According to the emails, the federal government requested documents that include implementation plans, agreements with landowners and training information for states that have supported Operation Lone Star by sending law enforcement officers and National Guard members to Texas.
“If you are not already aware, the Civil Rights Division of the DOJ is investigating Operation Lone Star,” Kaylyn Betts, a DPS assistant general counsel, wrote in a May 23 email to a department official. She added that the agency should respond in a timely and complete manner.
In a letter sent Friday to the state’s attorney general, the Texas Department of Criminal Justice also cited a “formal investigation” of Operation Lone Star by the DOJ. The agency, which manages the state’s prison system, pointed to the investigation while fighting the release of public records sought by the news organizations.
In the letter, the department’s deputy general counsel wrote that the DOJ is investigating whether the state agency is subjecting people who are arrested as part of the border operation to “differential and unlawful conditions of confinement based on their perceived or actual race or national origin.”
None of the agencies have publicly released information related to the DOJ’s requests.
Neither DPS nor the Texas office of the attorney general, which is representing the state, responded to requests for comment. Amanda Hernandez, a spokesperson for the Texas Department of Criminal Justice, said in an email that her agency provided the DOJ the requested information.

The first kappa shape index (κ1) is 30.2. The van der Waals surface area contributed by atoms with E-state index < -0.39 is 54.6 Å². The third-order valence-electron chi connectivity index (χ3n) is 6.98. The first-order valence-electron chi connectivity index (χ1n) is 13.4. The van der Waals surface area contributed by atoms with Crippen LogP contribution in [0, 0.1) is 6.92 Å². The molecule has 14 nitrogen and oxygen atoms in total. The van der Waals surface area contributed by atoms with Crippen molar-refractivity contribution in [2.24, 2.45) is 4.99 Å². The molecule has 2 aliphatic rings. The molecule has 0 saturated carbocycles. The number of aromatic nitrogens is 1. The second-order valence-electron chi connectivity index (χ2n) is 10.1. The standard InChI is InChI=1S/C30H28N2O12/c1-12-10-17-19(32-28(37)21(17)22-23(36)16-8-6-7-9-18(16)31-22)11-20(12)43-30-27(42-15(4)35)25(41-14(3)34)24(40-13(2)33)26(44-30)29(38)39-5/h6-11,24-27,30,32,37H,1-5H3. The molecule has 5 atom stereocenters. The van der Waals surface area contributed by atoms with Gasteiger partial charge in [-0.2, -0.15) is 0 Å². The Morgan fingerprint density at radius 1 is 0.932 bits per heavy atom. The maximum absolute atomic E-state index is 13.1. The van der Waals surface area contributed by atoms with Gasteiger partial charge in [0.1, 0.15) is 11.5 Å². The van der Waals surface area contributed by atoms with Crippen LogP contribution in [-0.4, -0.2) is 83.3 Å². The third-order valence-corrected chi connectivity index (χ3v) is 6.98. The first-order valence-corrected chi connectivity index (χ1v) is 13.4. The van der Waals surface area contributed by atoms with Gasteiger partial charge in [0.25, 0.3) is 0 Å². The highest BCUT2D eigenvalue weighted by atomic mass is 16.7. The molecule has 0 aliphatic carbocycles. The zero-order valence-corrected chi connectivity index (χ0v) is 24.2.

“The agency has and continues to follow all state and federal laws as the state of Texas responds to the ongoing crises at the border,” she wrote in an email to the news organizations.
State and federal lawmakers as well as civil rights and immigrant groups have repeatedly called for investigations into Operation Lone Star. In the letters to the DOJ and the Department of Homeland Security, the groups have cited reporting from the Tribune that shows some immigrants were illegally detained or kept in jail too long due to delays by prosecutors, in violation of state law.
“It is critically urgent that the Biden administration not only investigate but hold agencies accountable for violations of Title VI to protect the civil rights of people in South Texas,” said Kate Huddleston, staff attorney for the American Civil Liberties Union. The nonprofit, along with more than 100 other groups, filed a 50-page Title VI complaint in December with the DOJ asking it to investigate alleged civil rights violations.
Operation Lone Star, Huddleston added, “is targeting individuals for enhanced punishment and subjecting them to a separate state criminal system that is created specifically for this purpose that is riddled with civil rights violations.”
Abbott’s office has said the arrests and prosecutions under the operation “are fully constitutional.”
Lexi Churchill contributed reporting.